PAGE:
But the damage was done, and five years later the GOP is still attempting to convince voters that their political rivals want to murder children.

Another crucial point in his address was a full-throated endorsement of the “availability” of fertility services including IVF; the Republican Party faced a political backlash recently when the practice was temporarily banned in Alabama.

It was his latest stop on the long, winding trail of anti-abortion sentiment he has embraced since becoming the champion of America’s Maga movement, the possible culmination of a political alliance with evangelical Christians that began nearly 10 years ago. Having once referred to himself as “very pro-choice” in 1999, his positions shifted upon his entrance into national politics as he became the far-right’s champion in 2016. The alliances he forged necessitated the embrace of a conservative stance on abortion and never looking back. He would go on to be the first incumbent president to address the annual anti-abortion “March for Life” in Washington DC, even as he has never explicitly endorsed a national abortion ban or even said that he would sign one (though he almost certainly would, were a GOP Congress to pass it).

He has also infuriated some on the anti-abortion right by acknowledging the clear political challenges that Republicans face surrounding reproductive rights; his opposition to the Alabama IVF ban just the latest example. The New York Times reported earlier this year that Mr Trump privately supported a 16-week national abortion ban, though a spokesperson denied this.

“As President Trump has stated, he would sit down with both sides and negotiate a deal that everyone will be happy with,” Trump 2024 national press secretary Karoline Leavitt said in February.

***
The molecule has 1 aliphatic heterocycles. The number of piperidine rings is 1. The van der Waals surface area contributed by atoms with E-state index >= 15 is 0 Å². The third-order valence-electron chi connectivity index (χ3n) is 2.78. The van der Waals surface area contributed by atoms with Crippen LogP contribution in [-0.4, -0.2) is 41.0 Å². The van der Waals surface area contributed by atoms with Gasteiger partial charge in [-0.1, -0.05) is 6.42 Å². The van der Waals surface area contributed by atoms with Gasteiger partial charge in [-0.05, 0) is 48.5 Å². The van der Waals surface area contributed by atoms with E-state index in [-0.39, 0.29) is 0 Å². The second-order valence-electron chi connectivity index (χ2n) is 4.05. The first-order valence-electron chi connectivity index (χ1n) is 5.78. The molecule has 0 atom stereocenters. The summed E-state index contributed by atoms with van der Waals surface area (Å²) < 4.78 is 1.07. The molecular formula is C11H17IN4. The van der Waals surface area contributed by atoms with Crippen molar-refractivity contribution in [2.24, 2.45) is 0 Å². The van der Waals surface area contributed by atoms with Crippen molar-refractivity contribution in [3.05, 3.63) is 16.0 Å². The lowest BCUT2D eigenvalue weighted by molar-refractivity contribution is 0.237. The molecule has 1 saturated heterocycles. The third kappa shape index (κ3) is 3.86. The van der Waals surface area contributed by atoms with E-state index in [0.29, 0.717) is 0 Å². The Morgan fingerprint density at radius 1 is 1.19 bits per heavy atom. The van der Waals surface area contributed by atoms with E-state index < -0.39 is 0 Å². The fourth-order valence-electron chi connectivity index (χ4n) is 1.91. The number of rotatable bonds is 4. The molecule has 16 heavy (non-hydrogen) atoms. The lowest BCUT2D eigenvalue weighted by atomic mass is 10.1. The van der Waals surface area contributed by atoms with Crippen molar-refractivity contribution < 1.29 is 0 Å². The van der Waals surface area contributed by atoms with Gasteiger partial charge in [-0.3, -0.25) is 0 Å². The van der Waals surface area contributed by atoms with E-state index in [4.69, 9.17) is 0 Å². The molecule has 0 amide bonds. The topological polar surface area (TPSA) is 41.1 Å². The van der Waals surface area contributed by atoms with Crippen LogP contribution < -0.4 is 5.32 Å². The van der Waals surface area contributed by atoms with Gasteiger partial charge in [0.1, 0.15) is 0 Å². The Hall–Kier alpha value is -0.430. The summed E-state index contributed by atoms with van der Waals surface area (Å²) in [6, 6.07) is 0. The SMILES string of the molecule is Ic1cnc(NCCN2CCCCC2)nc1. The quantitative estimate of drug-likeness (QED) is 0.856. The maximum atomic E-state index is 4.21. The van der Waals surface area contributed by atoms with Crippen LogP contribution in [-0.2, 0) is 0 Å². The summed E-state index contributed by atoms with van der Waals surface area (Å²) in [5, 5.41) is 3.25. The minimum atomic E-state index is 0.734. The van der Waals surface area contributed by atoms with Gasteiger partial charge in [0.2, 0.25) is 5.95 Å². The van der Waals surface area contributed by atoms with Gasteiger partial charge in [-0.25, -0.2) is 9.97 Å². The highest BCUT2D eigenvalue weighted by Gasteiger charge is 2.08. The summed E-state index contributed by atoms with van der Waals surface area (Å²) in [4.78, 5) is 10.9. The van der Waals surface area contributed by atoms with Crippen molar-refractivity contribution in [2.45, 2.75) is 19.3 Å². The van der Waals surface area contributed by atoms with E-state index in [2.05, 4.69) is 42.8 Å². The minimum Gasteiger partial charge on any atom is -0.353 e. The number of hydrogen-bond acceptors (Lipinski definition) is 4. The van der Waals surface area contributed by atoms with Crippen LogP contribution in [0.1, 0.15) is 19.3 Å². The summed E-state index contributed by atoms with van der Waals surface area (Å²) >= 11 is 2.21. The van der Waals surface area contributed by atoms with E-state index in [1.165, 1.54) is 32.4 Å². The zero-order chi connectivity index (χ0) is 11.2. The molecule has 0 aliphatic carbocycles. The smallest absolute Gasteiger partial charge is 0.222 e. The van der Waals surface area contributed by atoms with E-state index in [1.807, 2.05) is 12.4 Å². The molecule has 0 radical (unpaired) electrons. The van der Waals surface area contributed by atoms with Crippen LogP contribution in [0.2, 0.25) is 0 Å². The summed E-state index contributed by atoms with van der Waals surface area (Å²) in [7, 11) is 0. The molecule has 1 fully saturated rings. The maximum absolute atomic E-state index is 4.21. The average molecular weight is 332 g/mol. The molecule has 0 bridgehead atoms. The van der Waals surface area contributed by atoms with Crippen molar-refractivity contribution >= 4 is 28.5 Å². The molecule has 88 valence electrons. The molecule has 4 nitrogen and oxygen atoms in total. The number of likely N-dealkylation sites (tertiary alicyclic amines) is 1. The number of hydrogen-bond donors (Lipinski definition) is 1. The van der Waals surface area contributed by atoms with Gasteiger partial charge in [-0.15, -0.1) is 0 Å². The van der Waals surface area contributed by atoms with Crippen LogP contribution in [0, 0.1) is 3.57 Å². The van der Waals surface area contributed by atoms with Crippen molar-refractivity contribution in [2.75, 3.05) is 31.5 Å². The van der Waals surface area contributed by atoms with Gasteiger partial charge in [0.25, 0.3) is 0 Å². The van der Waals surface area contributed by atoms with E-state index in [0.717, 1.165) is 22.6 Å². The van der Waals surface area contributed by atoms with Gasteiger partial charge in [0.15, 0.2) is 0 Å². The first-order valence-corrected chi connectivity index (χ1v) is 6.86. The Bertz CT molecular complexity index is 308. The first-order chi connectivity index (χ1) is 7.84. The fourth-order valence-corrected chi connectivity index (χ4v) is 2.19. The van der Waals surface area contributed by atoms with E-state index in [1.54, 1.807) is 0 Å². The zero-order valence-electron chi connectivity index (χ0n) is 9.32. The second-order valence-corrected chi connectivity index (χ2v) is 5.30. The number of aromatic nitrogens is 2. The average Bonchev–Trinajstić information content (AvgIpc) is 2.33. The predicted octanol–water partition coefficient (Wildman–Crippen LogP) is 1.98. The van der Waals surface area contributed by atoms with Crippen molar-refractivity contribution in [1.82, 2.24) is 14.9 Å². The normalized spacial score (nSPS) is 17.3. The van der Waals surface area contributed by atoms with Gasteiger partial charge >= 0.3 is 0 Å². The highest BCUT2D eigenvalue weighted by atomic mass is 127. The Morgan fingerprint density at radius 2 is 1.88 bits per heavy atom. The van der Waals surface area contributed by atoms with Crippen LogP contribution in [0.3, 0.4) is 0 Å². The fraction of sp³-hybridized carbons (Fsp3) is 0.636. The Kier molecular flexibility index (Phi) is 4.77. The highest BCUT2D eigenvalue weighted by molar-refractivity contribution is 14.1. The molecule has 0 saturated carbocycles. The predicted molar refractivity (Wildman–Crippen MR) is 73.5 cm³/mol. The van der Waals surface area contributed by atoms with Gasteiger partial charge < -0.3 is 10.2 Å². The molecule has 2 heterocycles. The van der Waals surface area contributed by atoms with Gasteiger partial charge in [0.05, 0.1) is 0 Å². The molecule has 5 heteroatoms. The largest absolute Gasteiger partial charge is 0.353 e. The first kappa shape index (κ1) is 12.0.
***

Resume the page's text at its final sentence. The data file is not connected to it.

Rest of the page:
For that reason Monday’s news was at once a moment of pause for both pro-choice Americans as well as the anti-abortion right, the latter of which reacted to his pledge with a mixture of disappointment and resigned acknowledgment that America’s 45th president, hardly a “true believer”, remains the president with the strongest track record of rolling back abortion rights in modern history. His contributions to a far-right conservative majority on the Supreme Court remain a point of pride for many evangelicals, even if they do not in all cases appreciate his bombastic and often-times acidic rhetoric.

The Republican Party is facing a political reckoning. Mr Trump is running for the presidency for a third time, now a more damaged candidate than ever and facing resentment from members of both parties resulting from his failed efforts to overturn the 2020 election. The larger GOP is seeking to retake control of the Senate after failing to do so in 2022, while facing the prospect of protecting one of the thinnest House majorities in history.

And on top of all of that is the issue of abortion, and the greater realm of reproductive freedoms. 2024 will be the first presidential election to take place since the ending of federal protections established by Roe v Wade, and the Republican candidate is on tape bragging about killing them. With the rights of patients to seek abortion care services set to be on the ballot in several states including Florida and Arizona (two major battlegrounds), the issue is set to reach a national level of importance which it has rarely enjoyed.

With Donald Trump’s announcement, it seems certain that Democrats will go on the offensive and try to tie their opponents to his words in key swing races up and down the ballot. The questions for Mr Biden are therefore simple: can his party effectively deliver that message and use it to make real gains in places like Florida, where the party saw a complete political collapse over the Trump era? And will that messaging be enough to convince voters to vote for a man who won’t even say the word?